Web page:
The 260-day Tzolk'in, or sacred calendar, is the oldest calendar cycle known in Mesoamerica, dating back to at least 600 BC. While some scholars are still searching for an astronomical basis for this cycle, most agree it was based on the nine month human gestation period.
The Haab, or "vague" year, is the one most similar to the Christian calendar. With 365 days in its count, it is obviously based on solar observations. It's called the "vague" year because it does not include a leap year.
|The Long Count and 2012
The Long Count, for which we do not know the Maya name, is commonly considered the Maya's linear count of days. In truth it is yet another cycle, but its great length of 5126 years makes it essentially a linear count through all of Maya history.
|The Lunar Series
The Lunar Series was the first Maya original contribution to the calendar. In use by at least the 3rd century AD, it was displayed as a sequence of four to six glyphs that used lunar day counts of 29 or 30 days grouped into sets of six lunations (i.e., the time between two, successive new Moons).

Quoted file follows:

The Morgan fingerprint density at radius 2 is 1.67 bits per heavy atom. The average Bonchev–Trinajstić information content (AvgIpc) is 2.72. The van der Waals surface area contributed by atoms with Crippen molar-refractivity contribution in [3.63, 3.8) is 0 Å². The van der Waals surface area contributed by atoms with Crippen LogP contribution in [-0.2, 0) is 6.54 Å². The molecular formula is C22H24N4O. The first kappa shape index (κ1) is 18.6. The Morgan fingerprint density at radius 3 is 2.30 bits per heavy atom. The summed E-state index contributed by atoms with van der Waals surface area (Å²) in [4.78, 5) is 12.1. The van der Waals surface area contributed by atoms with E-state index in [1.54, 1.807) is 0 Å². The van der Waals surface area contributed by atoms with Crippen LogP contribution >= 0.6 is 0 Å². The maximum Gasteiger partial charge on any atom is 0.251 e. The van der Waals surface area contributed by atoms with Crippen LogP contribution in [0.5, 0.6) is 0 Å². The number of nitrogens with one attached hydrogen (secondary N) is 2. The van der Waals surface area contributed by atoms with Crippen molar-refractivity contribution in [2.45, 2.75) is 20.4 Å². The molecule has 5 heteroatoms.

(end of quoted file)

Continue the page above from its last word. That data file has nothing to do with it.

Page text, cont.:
Though the ancient Maya developed a unique solar calendar called the Haab, they also followed the rest of Mesoamerica in using Year Bearers to define and name individual solar, 365-day years.
|Maya Birthday Divination
A person is said to have a certain destiny and personality traits shaped by day sign under which they are born. The Maya information compiled here is from various sources, but exclusively from the highlands of Guatemala.
|Appropriate Activities for Maya Tzolk'in Days
The references are few and far between, but the following is a compilation of ethnographic accounts pertaining to what kinds of activities are appropriate for any given day. They are gathered primarily from three sources.
|The Correlation Debate
Over the history of ancient Maya studies, a wide variety of Christian calendar correlation dates have been suggested. Today, the majority of scholars fall into one of two camps - the GMT and the GMT+2.